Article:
Denver Bronco linebacker Brandon Marshall — one of the leading voices in a swelling protest by professional athletes against racial injustice — says a July 4 encounter with Miami police in part led him to take a knee during the national anthem.
Marshall, 27, said he was detained, handcuffed and threatened with a Taser by Miami police as thousands fled Bayside Marketplace after someone fired a gun into the air that night. He was let go a short while later and never arrested.
Miami police, who were blindsided by a report published Thursday in the Denver Post, said they had never heard a word of concern from Marshall about his treatment, but pledged to open an investigation. By Friday, police had reviewed and released the incident report of Marshall’s detention and said the case was closed as far as they were concerned.
“There’s nothing here that leads us to believe the officer did anything wrong,” said Miami Deputy Police Chief Luis Cabrera. “And the police department has not received any complaints from Mr. Marshall.”
The choice of some players to kneel before games during the national anthem has sparked nationwide debate, with some accusing athletes of dishonoring the flag and others arguing that it’s an exercise of free speech. The gesture, which has gained steam throughout the NFL and in other sports, is aimed at highlighting police brutality and other injustices suffered by blacks.
Several Miami Dolphins have joined the movement with the support of team owner Stephen Ross, who runs a nonprofit that aims to tackle civil injustices.
Marshall’s encounter with Miami police had never been publicized before his comments to the Post. According to the incident report, Marshall, who was having dinner at Bayside, was among a crowd fleeing the tourist attraction after the reported gunfire erupted just past 10 p.m. July 4. When officers directed Marshall to stop, he kept walking, the report said, then an officer grabbed Marshall’s right hand.
“Marshall reacted by throwing his hands in the air and screaming that he didn’t do anything,” the officer wrote.
Marshall was handcuffed. The report says he told police he got scared as they approached him and that he was on his way to his parked car. Eventually, police released him. There is no mention in the report whether police knew that Marshall played in the NFL.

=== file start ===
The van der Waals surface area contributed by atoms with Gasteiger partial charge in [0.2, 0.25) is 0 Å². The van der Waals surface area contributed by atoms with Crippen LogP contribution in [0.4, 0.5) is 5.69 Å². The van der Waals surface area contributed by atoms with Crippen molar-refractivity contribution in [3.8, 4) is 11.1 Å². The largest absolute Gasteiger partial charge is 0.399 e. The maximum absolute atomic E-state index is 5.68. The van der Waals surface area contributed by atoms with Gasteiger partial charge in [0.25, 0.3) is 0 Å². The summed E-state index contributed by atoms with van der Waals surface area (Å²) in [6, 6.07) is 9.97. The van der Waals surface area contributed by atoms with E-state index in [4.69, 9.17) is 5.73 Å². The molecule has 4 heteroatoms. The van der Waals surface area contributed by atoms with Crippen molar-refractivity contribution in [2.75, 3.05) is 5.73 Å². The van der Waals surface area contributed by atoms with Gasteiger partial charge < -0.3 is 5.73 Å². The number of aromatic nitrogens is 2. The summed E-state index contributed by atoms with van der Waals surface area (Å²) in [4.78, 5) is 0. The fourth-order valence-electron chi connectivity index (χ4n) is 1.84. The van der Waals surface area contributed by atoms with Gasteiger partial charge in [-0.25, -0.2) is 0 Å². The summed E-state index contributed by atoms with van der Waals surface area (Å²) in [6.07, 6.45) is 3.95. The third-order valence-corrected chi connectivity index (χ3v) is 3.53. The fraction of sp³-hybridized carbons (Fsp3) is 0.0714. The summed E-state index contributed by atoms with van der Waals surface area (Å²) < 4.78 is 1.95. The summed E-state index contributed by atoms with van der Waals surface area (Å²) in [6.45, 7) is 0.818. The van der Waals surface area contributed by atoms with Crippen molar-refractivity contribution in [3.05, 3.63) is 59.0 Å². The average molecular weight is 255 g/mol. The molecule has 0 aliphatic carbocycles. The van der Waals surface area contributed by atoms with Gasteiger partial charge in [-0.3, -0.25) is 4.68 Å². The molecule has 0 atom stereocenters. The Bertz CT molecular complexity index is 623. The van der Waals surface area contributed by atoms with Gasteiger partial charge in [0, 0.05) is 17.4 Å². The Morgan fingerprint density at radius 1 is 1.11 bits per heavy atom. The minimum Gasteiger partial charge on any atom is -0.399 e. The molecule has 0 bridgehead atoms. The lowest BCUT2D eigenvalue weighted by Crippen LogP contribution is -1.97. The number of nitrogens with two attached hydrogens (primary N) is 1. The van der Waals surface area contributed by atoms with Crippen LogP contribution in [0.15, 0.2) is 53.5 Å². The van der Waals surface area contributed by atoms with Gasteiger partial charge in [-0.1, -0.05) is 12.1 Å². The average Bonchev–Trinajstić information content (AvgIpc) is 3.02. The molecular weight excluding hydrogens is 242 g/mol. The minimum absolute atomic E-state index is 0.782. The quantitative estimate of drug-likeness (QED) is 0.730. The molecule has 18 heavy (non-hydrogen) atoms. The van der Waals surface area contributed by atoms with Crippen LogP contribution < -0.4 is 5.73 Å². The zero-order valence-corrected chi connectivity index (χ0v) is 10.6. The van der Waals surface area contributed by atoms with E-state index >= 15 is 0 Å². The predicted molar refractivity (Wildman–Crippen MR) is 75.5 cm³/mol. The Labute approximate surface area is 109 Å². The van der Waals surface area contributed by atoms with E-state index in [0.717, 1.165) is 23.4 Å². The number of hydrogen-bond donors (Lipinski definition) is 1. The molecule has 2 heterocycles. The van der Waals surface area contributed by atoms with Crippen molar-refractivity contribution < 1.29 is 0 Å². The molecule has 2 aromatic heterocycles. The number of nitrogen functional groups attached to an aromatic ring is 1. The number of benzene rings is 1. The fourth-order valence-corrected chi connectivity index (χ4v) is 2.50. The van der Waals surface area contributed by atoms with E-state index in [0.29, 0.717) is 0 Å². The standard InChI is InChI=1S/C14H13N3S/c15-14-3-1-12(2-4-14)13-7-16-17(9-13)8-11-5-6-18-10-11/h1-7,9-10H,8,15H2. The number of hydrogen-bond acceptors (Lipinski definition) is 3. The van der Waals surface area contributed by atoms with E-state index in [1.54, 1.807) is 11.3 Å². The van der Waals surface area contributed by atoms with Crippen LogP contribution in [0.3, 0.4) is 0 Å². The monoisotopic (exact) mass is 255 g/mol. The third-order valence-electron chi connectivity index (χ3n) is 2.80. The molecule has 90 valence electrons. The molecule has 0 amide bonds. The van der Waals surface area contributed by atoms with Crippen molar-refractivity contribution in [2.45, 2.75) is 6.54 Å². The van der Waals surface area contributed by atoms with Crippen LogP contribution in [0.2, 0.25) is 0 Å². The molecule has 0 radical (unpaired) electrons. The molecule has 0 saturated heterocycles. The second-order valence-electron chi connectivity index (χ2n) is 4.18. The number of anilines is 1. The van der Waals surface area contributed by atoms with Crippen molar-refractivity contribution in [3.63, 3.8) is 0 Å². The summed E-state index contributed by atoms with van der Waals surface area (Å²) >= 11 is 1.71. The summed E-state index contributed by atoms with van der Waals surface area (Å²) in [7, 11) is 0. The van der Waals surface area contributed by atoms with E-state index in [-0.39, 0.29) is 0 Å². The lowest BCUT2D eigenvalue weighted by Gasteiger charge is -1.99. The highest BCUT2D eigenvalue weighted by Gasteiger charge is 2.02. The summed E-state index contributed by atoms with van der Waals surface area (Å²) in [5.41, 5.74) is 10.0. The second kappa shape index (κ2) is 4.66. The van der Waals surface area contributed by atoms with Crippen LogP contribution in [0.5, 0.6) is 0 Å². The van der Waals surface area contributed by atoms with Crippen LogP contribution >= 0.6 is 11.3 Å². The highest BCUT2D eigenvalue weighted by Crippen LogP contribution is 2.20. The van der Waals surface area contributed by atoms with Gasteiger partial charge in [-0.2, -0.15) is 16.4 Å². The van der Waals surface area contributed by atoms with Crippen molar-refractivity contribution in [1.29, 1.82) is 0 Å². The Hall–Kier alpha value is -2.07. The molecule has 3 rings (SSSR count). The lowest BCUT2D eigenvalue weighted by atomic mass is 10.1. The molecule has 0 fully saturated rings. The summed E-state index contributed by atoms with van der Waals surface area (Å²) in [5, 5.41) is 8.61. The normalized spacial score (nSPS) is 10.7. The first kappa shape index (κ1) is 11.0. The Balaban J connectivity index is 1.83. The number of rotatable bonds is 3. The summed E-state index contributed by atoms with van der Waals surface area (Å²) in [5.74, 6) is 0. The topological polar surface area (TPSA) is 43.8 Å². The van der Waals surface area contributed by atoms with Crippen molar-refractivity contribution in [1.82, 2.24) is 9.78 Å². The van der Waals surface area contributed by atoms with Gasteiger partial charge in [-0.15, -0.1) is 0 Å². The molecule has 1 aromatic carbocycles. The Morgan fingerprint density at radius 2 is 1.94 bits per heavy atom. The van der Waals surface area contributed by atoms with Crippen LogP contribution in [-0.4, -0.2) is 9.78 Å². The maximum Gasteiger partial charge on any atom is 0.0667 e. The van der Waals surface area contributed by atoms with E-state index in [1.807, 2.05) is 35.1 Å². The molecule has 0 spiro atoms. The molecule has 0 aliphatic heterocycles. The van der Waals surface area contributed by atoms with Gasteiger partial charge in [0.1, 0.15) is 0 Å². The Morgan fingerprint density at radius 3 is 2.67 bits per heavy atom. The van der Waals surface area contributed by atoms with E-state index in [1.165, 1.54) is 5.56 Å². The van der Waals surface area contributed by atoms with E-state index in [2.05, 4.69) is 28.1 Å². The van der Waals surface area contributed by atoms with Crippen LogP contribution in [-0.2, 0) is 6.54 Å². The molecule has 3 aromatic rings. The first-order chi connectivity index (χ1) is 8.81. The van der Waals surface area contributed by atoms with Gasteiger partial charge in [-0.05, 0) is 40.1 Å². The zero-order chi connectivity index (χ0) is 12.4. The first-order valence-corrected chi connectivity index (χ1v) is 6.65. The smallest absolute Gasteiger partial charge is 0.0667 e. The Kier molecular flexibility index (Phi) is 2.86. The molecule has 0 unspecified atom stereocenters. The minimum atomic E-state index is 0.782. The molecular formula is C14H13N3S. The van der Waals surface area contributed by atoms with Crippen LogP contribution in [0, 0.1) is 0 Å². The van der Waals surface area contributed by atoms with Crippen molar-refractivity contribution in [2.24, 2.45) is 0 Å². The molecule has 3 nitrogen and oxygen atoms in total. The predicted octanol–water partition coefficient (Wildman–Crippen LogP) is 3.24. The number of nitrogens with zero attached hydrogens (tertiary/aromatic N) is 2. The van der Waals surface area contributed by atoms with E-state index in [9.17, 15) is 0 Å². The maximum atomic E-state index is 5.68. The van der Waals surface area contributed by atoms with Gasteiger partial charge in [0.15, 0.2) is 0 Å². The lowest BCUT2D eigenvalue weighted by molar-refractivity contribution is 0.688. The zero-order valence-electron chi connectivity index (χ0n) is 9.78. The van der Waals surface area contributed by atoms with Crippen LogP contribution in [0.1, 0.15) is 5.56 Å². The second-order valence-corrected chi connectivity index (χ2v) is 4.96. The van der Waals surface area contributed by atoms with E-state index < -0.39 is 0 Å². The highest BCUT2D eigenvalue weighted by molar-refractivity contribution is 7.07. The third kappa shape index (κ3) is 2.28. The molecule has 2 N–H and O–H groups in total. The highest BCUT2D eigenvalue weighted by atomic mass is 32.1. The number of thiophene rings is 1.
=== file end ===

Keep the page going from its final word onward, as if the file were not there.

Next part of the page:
Marshall’s recollection of the incident was slightly different. The linebacker told the Denver Post that when a woman directing traffic ordered police to stop him, he was rushed, handcuffed and threatened with a Taser. He said he was seated in the back of a patrol car when another officer radioed in and said to release him.
“They told me, ‘Look, we’re not going to take you in as long as you keep it between us,’ ” Marshall said.
The Miami Herald reached out to the Denver Broncos media department for comment Friday. The ball team had not responded by late afternoon.
There was considerable chaos that night at Bayside. Someone had fired a shot into the air, and the thousands who were there to see the fireworks and celebrate then scattered quickly. Some jumped into the bay. People ran over each other. Children got lost and police officers’ main goal was reuniting them with their parents, police said.
At one point police took someone into custody who they said had a gun. There is nothing to indicate that person was Marshall.
Marshall is a fifth year pro who played college football at the University of Nevada. On Sept. 8, during the opening game of the season against the Carolina Panthers, he became the third player in the NFL to join the protest movement begun by San Francisco 49er quarterback Colin Kaepernick, his college teammate.
The protest decision has been costly for Marshall, who has lost at least two endorsement deals. But he hasn’t let it deter him. Two weeks ago, in an attempt to turn his protest into action, Marshall spent almost an hour with Denver Police Chief Robert White. And last week, hip hop mogul Russell Simmons offered Marshall an endorsement deal.